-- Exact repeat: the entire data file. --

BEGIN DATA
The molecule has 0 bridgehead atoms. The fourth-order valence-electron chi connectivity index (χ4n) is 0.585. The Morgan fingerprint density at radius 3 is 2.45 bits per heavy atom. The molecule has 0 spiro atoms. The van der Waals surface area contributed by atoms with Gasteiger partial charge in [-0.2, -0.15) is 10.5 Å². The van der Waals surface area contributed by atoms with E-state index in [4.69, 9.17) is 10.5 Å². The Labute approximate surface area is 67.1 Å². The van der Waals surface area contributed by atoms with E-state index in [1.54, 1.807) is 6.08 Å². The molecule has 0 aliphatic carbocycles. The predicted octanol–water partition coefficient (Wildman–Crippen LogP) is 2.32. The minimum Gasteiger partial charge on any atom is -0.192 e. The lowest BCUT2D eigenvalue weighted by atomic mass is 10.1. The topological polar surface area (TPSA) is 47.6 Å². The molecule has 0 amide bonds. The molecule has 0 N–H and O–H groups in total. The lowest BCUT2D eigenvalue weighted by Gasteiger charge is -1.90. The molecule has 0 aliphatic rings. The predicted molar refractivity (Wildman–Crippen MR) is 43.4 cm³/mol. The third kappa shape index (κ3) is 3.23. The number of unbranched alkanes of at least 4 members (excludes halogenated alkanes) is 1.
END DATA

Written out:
The molecule has 0 bridgehead atoms. The fourth-order valence-electron chi connectivity index (χ4n) is 0.585. The Morgan fingerprint density at radius 3 is 2.45 bits per heavy atom. The molecule has 0 spiro atoms. The van der Waals surface area contributed by atoms with Gasteiger partial charge in [-0.2, -0.15) is 10.5 Å². The van der Waals surface area contributed by atoms with E-state index in [4.69, 9.17) is 10.5 Å². The Labute approximate surface area is 67.1 Å². The van der Waals surface area contributed by atoms with E-state index in [1.54, 1.807) is 6.08 Å². The molecule has 0 aliphatic carbocycles. The predicted octanol–water partition coefficient (Wildman–Crippen LogP) is 2.32. The minimum Gasteiger partial charge on any atom is -0.192 e. The lowest BCUT2D eigenvalue weighted by atomic mass is 10.1. The topological polar surface area (TPSA) is 47.6 Å². The molecule has 0 amide bonds. The molecule has 0 N–H and O–H groups in total. The lowest BCUT2D eigenvalue weighted by Gasteiger charge is -1.90. The molecule has 0 aliphatic rings. The predicted molar refractivity (Wildman–Crippen MR) is 43.4 cm³/mol. The third kappa shape index (κ3) is 3.23. The number of unbranched alkanes of at least 4 members (excludes halogenated alkanes) is 1.